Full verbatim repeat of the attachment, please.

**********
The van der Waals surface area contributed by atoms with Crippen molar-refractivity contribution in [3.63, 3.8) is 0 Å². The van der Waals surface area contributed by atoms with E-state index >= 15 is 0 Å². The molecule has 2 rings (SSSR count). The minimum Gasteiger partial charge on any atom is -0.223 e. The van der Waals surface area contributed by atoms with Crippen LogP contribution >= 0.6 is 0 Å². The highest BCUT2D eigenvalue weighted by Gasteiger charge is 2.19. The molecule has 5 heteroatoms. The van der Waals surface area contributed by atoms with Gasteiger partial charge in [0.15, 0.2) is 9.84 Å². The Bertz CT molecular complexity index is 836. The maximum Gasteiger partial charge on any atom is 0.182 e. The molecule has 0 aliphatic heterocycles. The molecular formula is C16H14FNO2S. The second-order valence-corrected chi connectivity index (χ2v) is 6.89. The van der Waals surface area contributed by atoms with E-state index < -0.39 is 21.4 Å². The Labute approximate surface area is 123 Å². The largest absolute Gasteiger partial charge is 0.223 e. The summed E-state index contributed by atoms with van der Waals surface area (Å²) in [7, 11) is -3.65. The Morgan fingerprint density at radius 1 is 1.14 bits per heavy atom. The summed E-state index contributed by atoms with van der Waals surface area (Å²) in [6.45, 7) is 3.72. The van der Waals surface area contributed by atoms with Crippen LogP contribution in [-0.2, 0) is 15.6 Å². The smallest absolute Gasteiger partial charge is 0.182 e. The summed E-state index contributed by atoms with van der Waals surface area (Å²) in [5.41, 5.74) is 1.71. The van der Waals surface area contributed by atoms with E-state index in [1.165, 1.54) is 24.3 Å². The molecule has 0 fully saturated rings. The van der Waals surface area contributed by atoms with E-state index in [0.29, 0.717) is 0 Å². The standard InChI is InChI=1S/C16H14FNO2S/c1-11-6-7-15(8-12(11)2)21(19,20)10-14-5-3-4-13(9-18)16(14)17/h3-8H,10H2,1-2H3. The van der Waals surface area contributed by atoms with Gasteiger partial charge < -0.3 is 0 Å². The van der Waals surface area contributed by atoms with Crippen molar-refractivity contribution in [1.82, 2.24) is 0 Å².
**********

The van der Waals surface area contributed by atoms with Crippen molar-refractivity contribution in [3.63, 3.8) is 0 Å². The van der Waals surface area contributed by atoms with E-state index >= 15 is 0 Å². The molecule has 2 rings (SSSR count). The minimum Gasteiger partial charge on any atom is -0.223 e. The van der Waals surface area contributed by atoms with Crippen LogP contribution >= 0.6 is 0 Å². The highest BCUT2D eigenvalue weighted by Gasteiger charge is 2.19. The molecule has 5 heteroatoms. The van der Waals surface area contributed by atoms with Gasteiger partial charge in [0.15, 0.2) is 9.84 Å². The Bertz CT molecular complexity index is 836. The maximum Gasteiger partial charge on any atom is 0.182 e. The molecule has 0 aliphatic heterocycles. The molecular formula is C16H14FNO2S. The second-order valence-corrected chi connectivity index (χ2v) is 6.89. The van der Waals surface area contributed by atoms with E-state index < -0.39 is 21.4 Å². The Labute approximate surface area is 123 Å². The largest absolute Gasteiger partial charge is 0.223 e. The summed E-state index contributed by atoms with van der Waals surface area (Å²) in [7, 11) is -3.65. The Morgan fingerprint density at radius 1 is 1.14 bits per heavy atom. The summed E-state index contributed by atoms with van der Waals surface area (Å²) in [6.45, 7) is 3.72. The van der Waals surface area contributed by atoms with Crippen LogP contribution in [-0.2, 0) is 15.6 Å². The smallest absolute Gasteiger partial charge is 0.182 e. The summed E-state index contributed by atoms with van der Waals surface area (Å²) in [5.41, 5.74) is 1.71. The van der Waals surface area contributed by atoms with E-state index in [1.165, 1.54) is 24.3 Å². The molecule has 0 fully saturated rings. The van der Waals surface area contributed by atoms with E-state index in [0.29, 0.717) is 0 Å². The standard InChI is InChI=1S/C16H14FNO2S/c1-11-6-7-15(8-12(11)2)21(19,20)10-14-5-3-4-13(9-18)16(14)17/h3-8H,10H2,1-2H3. The van der Waals surface area contributed by atoms with Gasteiger partial charge < -0.3 is 0 Å². The van der Waals surface area contributed by atoms with Crippen molar-refractivity contribution in [1.82, 2.24) is 0 Å².